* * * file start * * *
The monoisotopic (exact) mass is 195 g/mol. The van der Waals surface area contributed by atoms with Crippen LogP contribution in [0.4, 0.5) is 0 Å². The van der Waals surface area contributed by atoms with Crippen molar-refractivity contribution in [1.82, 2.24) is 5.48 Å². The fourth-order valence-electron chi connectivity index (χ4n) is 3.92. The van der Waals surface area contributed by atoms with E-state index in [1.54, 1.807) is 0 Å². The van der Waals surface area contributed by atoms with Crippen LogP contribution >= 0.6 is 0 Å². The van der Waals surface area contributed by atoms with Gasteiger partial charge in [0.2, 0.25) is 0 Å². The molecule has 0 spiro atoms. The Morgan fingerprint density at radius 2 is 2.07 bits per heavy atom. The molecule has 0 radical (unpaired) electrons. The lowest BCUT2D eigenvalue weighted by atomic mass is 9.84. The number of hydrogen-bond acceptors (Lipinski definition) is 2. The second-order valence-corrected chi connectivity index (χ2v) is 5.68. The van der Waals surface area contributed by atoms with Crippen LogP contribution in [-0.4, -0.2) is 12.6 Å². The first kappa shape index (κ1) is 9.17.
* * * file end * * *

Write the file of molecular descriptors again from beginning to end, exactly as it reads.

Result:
The monoisotopic (exact) mass is 195 g/mol. The van der Waals surface area contributed by atoms with Crippen LogP contribution in [0.4, 0.5) is 0 Å². The van der Waals surface area contributed by atoms with Crippen molar-refractivity contribution in [1.82, 2.24) is 5.48 Å². The fourth-order valence-electron chi connectivity index (χ4n) is 3.92. The van der Waals surface area contributed by atoms with E-state index in [1.54, 1.807) is 0 Å². The van der Waals surface area contributed by atoms with Crippen LogP contribution >= 0.6 is 0 Å². The van der Waals surface area contributed by atoms with Gasteiger partial charge in [0.2, 0.25) is 0 Å². The molecule has 0 spiro atoms. The Morgan fingerprint density at radius 2 is 2.07 bits per heavy atom. The molecule has 0 radical (unpaired) electrons. The lowest BCUT2D eigenvalue weighted by atomic mass is 9.84. The number of hydrogen-bond acceptors (Lipinski definition) is 2. The second-order valence-corrected chi connectivity index (χ2v) is 5.68. The van der Waals surface area contributed by atoms with Crippen LogP contribution in [-0.4, -0.2) is 12.6 Å². The first kappa shape index (κ1) is 9.17.